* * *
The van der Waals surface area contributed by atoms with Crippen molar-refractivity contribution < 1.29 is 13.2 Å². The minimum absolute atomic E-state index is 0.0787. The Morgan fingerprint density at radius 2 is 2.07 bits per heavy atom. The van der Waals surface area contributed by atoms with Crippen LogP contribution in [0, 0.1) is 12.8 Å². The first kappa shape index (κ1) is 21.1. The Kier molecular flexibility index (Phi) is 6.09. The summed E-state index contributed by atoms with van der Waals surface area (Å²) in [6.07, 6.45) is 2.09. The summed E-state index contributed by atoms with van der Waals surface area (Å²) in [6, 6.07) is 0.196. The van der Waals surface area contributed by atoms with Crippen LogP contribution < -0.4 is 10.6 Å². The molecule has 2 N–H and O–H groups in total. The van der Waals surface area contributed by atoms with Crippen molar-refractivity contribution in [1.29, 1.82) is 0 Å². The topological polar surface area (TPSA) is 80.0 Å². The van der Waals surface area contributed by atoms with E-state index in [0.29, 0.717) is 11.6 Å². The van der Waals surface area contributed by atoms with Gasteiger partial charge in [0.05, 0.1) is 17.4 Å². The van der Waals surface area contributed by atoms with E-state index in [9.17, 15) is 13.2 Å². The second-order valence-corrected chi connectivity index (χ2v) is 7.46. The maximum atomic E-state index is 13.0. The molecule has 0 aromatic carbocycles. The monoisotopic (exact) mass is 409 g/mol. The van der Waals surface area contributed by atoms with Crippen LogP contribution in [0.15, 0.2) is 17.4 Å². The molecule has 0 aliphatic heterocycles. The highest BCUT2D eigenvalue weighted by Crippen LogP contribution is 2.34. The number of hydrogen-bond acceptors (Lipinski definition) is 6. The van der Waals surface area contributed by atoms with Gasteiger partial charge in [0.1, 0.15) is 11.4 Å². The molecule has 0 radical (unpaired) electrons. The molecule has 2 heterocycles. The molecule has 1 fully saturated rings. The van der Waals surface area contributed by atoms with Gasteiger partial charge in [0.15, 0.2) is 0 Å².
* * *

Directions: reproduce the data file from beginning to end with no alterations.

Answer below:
The van der Waals surface area contributed by atoms with Crippen molar-refractivity contribution < 1.29 is 13.2 Å². The minimum absolute atomic E-state index is 0.0787. The Morgan fingerprint density at radius 2 is 2.07 bits per heavy atom. The van der Waals surface area contributed by atoms with Crippen LogP contribution in [0, 0.1) is 12.8 Å². The first kappa shape index (κ1) is 21.1. The Kier molecular flexibility index (Phi) is 6.09. The summed E-state index contributed by atoms with van der Waals surface area (Å²) in [6.07, 6.45) is 2.09. The summed E-state index contributed by atoms with van der Waals surface area (Å²) in [6, 6.07) is 0.196. The van der Waals surface area contributed by atoms with Crippen LogP contribution < -0.4 is 10.6 Å². The molecule has 2 N–H and O–H groups in total. The van der Waals surface area contributed by atoms with Crippen molar-refractivity contribution in [1.29, 1.82) is 0 Å². The topological polar surface area (TPSA) is 80.0 Å². The van der Waals surface area contributed by atoms with E-state index in [0.29, 0.717) is 11.6 Å². The van der Waals surface area contributed by atoms with Gasteiger partial charge in [0.05, 0.1) is 17.4 Å². The van der Waals surface area contributed by atoms with E-state index in [9.17, 15) is 13.2 Å². The second-order valence-corrected chi connectivity index (χ2v) is 7.46. The maximum atomic E-state index is 13.0. The molecule has 0 aromatic carbocycles. The monoisotopic (exact) mass is 409 g/mol. The van der Waals surface area contributed by atoms with Crippen LogP contribution in [0.15, 0.2) is 17.4 Å². The molecule has 0 aliphatic heterocycles. The highest BCUT2D eigenvalue weighted by Crippen LogP contribution is 2.34. The number of hydrogen-bond acceptors (Lipinski definition) is 6. The van der Waals surface area contributed by atoms with Gasteiger partial charge in [0.1, 0.15) is 11.4 Å². The molecule has 0 radical (unpaired) electrons. The molecule has 2 heterocycles. The molecule has 1 fully saturated rings. The van der Waals surface area contributed by atoms with Gasteiger partial charge in [0.15, 0.2) is 0 Å².